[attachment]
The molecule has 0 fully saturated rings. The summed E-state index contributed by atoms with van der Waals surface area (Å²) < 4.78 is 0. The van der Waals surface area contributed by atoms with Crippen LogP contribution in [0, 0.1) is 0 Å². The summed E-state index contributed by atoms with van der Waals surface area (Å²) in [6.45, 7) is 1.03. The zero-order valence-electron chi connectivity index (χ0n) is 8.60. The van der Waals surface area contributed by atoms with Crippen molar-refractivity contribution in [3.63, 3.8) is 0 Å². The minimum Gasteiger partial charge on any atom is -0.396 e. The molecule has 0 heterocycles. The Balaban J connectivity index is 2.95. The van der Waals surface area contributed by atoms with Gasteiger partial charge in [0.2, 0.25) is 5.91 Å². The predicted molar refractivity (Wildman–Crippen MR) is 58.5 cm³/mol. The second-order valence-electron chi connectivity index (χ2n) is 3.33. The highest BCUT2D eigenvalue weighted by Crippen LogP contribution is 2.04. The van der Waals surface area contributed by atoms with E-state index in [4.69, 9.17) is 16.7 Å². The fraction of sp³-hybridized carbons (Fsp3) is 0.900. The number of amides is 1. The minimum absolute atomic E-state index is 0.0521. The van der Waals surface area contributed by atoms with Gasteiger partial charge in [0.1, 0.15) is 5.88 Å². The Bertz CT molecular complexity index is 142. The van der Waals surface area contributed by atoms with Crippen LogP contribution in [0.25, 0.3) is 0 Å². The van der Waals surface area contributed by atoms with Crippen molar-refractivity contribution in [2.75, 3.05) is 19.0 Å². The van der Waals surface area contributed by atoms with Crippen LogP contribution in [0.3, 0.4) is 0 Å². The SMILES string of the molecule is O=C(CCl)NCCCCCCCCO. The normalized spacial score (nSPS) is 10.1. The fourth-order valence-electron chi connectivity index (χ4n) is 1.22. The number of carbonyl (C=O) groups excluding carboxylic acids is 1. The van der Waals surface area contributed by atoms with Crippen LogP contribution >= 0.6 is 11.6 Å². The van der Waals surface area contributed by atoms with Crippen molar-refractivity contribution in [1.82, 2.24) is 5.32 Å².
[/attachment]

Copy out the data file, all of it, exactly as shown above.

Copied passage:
The molecule has 0 fully saturated rings. The summed E-state index contributed by atoms with van der Waals surface area (Å²) < 4.78 is 0. The van der Waals surface area contributed by atoms with Crippen LogP contribution in [0, 0.1) is 0 Å². The summed E-state index contributed by atoms with van der Waals surface area (Å²) in [6.45, 7) is 1.03. The zero-order valence-electron chi connectivity index (χ0n) is 8.60. The van der Waals surface area contributed by atoms with Crippen molar-refractivity contribution in [3.63, 3.8) is 0 Å². The minimum Gasteiger partial charge on any atom is -0.396 e. The molecule has 0 heterocycles. The Balaban J connectivity index is 2.95. The van der Waals surface area contributed by atoms with Gasteiger partial charge in [0.2, 0.25) is 5.91 Å². The predicted molar refractivity (Wildman–Crippen MR) is 58.5 cm³/mol. The second-order valence-electron chi connectivity index (χ2n) is 3.33. The highest BCUT2D eigenvalue weighted by Crippen LogP contribution is 2.04. The van der Waals surface area contributed by atoms with E-state index in [4.69, 9.17) is 16.7 Å². The fraction of sp³-hybridized carbons (Fsp3) is 0.900. The number of amides is 1. The minimum absolute atomic E-state index is 0.0521. The van der Waals surface area contributed by atoms with Gasteiger partial charge in [0.1, 0.15) is 5.88 Å². The Bertz CT molecular complexity index is 142. The van der Waals surface area contributed by atoms with Crippen LogP contribution in [0.25, 0.3) is 0 Å². The van der Waals surface area contributed by atoms with Crippen molar-refractivity contribution in [2.75, 3.05) is 19.0 Å². The van der Waals surface area contributed by atoms with Crippen LogP contribution in [0.3, 0.4) is 0 Å². The SMILES string of the molecule is O=C(CCl)NCCCCCCCCO. The normalized spacial score (nSPS) is 10.1. The fourth-order valence-electron chi connectivity index (χ4n) is 1.22. The number of carbonyl (C=O) groups excluding carboxylic acids is 1. The van der Waals surface area contributed by atoms with Crippen LogP contribution >= 0.6 is 11.6 Å². The van der Waals surface area contributed by atoms with Crippen molar-refractivity contribution in [1.82, 2.24) is 5.32 Å².